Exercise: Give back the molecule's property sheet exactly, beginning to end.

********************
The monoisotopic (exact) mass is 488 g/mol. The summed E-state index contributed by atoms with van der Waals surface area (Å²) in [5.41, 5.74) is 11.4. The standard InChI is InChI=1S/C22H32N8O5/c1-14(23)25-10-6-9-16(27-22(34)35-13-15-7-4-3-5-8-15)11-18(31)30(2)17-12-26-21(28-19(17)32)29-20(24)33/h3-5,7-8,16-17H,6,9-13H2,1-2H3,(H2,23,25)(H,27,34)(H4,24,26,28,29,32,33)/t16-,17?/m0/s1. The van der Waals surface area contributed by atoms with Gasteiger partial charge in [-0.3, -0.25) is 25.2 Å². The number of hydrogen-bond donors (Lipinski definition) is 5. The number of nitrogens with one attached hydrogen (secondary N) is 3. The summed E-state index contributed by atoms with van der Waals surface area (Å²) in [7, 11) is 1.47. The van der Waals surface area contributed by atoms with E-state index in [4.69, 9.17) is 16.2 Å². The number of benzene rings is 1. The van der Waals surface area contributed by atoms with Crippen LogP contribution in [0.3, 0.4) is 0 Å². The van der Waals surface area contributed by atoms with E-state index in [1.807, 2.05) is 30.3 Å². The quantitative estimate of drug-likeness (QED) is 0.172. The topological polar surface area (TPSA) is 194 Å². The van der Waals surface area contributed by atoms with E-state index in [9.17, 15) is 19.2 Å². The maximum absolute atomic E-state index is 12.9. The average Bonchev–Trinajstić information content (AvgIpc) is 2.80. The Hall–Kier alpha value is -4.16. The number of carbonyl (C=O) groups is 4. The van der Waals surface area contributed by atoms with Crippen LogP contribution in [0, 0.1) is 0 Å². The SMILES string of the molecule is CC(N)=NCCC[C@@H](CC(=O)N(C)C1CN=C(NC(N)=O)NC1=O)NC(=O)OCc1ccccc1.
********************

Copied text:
The monoisotopic (exact) mass is 488 g/mol. The summed E-state index contributed by atoms with van der Waals surface area (Å²) in [5.41, 5.74) is 11.4. The standard InChI is InChI=1S/C22H32N8O5/c1-14(23)25-10-6-9-16(27-22(34)35-13-15-7-4-3-5-8-15)11-18(31)30(2)17-12-26-21(28-19(17)32)29-20(24)33/h3-5,7-8,16-17H,6,9-13H2,1-2H3,(H2,23,25)(H,27,34)(H4,24,26,28,29,32,33)/t16-,17?/m0/s1. The van der Waals surface area contributed by atoms with Gasteiger partial charge in [-0.3, -0.25) is 25.2 Å². The number of hydrogen-bond donors (Lipinski definition) is 5. The number of nitrogens with one attached hydrogen (secondary N) is 3. The summed E-state index contributed by atoms with van der Waals surface area (Å²) in [7, 11) is 1.47. The van der Waals surface area contributed by atoms with E-state index in [4.69, 9.17) is 16.2 Å². The number of benzene rings is 1. The van der Waals surface area contributed by atoms with Crippen LogP contribution in [0.3, 0.4) is 0 Å². The van der Waals surface area contributed by atoms with E-state index in [1.807, 2.05) is 30.3 Å². The quantitative estimate of drug-likeness (QED) is 0.172. The topological polar surface area (TPSA) is 194 Å². The van der Waals surface area contributed by atoms with E-state index in [9.17, 15) is 19.2 Å². The maximum absolute atomic E-state index is 12.9. The average Bonchev–Trinajstić information content (AvgIpc) is 2.80. The Hall–Kier alpha value is -4.16. The number of carbonyl (C=O) groups is 4. The van der Waals surface area contributed by atoms with Crippen LogP contribution in [0, 0.1) is 0 Å². The SMILES string of the molecule is CC(N)=NCCC[C@@H](CC(=O)N(C)C1CN=C(NC(N)=O)NC1=O)NC(=O)OCc1ccccc1.